By Robert Israel
Liz McQuiston writes that the posters collected in her book are meant to “pay tribute to the liberating concept of hard-won ‘freedom of speech’ throughout history.”
Protest! A History of Social and Political Protest Graphics, by Liz McQuiston. Princeton University Press, $39.95.
The best political and social protest posters fuse words and bold graphics in order to deliver an emotional wallop. Yes, when competing for attention with messages flashed on neon and video Jumbotrons, they take second place. Yet never underestimate their primal power: eye-catching posters plastered onto the sidewalls of buildings or mounted on wooden sticks at protest rallies still command attention, even stirring controversy.
Protest! chronicles the subversive origins of protest posters from the 14th to the 21st century. The resulting history lesson is simultaneously painful and triumphant. The volume features a generous sampling of color and black-and-white reproductions along with well-researched and informative texts. Bittersweet memories are aroused, no doubt plunging some readers back into a remembrance of chaotic times past. And, of course, the book forces us to look at the social and political conflagrations that are coming at us daily. Protest! suggests that the imagination will be powerful enough to respond — with savage vim and vigor — to future indignities and injustices.
I first witnessed the profound effect of political posters when I visited the Imperial War Museum in London a few years ago.
Integrating bold typography with colorful rotogravure images, the exhibit focused on World War II posters that were once displayed in public squares or affixed to bus and railway station kiosks. Designed to inspire citizen resolve, they protested the destruction perpetrated by the Invading Huns, the Murderous Nazis. I remember one in particular that showed the image of a somber Winston Churchill, Royal Air Force planes flying heroically high above him. Below his bulldog countenance these words: “Let Us Go Forward Together.”
But, while I was swept up by the artistic quality of these posters, I had the leisure to walk away from their patriotic fervor, to return, footloose, to the peacetime streets of London. A post-World War II brat, the only comparative emotional experience I could draw on was at the Army induction center on Niagara Street in Providence. While parading past the Army desk sergeants in my skivvies, I saw hanging on the wall a poster by James Montgomery Flagg of a pugnacious Uncle Sam, sleeves rolled up, the words “I want YOU!” emblazoned in patriotic red, white, and blue. Flagg’s poster did not rouse in me the same fervor to join the Armed Forces as it did my father, who served in WWII. On the contrary, what Flagg’s poster engendered in me was dread. Uncle Sam’s finger may have been pointing at me, but his steely gaze seemed to be focused on the killing fields of Vietnam.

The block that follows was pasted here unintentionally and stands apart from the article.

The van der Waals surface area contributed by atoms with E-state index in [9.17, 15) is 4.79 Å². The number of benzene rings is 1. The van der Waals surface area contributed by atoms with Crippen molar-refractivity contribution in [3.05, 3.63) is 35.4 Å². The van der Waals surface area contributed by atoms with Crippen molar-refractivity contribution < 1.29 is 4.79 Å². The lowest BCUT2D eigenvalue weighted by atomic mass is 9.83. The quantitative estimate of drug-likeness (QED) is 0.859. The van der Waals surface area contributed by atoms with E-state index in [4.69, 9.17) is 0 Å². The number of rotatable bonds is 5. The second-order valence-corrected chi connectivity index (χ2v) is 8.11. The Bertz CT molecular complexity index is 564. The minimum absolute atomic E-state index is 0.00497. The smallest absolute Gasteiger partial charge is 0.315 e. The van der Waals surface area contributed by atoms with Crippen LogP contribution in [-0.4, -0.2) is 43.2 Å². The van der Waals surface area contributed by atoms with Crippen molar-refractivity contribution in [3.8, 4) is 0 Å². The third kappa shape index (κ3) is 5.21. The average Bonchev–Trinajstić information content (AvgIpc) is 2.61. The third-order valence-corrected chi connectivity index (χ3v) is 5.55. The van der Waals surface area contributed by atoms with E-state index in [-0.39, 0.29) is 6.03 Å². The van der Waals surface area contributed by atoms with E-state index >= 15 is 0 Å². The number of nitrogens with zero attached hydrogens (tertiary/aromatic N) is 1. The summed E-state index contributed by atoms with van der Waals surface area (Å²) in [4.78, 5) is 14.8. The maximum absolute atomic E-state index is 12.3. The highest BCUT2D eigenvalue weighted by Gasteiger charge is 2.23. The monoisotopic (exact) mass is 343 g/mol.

McQuiston’s book reproduces a scathing parody of Flagg’s famous poster, designed by artist Seymour Chwast. Created in 1967 ,his image neatly combines patriotism and destruction, depicting Uncle Sam in a toothpaste advertisement. It reads: “End Bad Breath.” Inside of Uncle Sam’s mouth are Air Force bombers defoliating a field in Vietnam. Our symbolic patriarch seems to be enjoying the carnage — perhaps digesting it. He anticipates the character of Col. Kilgore, (played by Robert Duval) in Apocalypse Now, who declares, “I love the smell of Napalm in the morning.”
Another poster from that era reproduced in the book, designed by Dirty Linen Corp., presents a photomontage of a young man burning his draft card accompanied by the words “Fuck the Draft.” Seeing these posters brought back memories of my huddling in a dormitory room at college, while Rep. Alexander Pirnie pulled numbers from the U.S. Selective Service’s fishbowl. Turns out I had fetched a high number; I could finish my degree. But several of my classmates weren’t so lucky: they would soon board a bus bound for basic training.
Protest! is not just about nostalgia. It is about how posters memorably articulate popular dissent today. There are compellingly stinging caricatures of President Donald Trump, particularly a brash poster that turns him into a zombie. Designed by artist Mitch O’Connell, the latter image appeared on a popular T-shirt. Riffing off of James Montgomery Flagg’s Uncle Sam poster, O’Connell whips up whirling patriotic colors in the background. The message is suitably brash: “Make America TRUMP Great Again.”
McQuiston writes that the posters collected in Protest! are meant to “pay tribute to the liberating concept of hard-won ‘freedom of speech’ throughout history.… The power struggles of the past,” she adds, “and their visual communication, have meaning for us now.” They certainly do. We live in an era, not unlike others that have preceded this one, when Armageddon — unleashed by an unstable, authoritarian leader — is a real possibility. Posters are Pavlovian wake-up calls, visceral shout-outs to action — before it is too late.
Robert Israel writes about theater, travel, and the arts, and is a member of Independent Reviewers of New England (IRNE). He can be reached at email@example.com.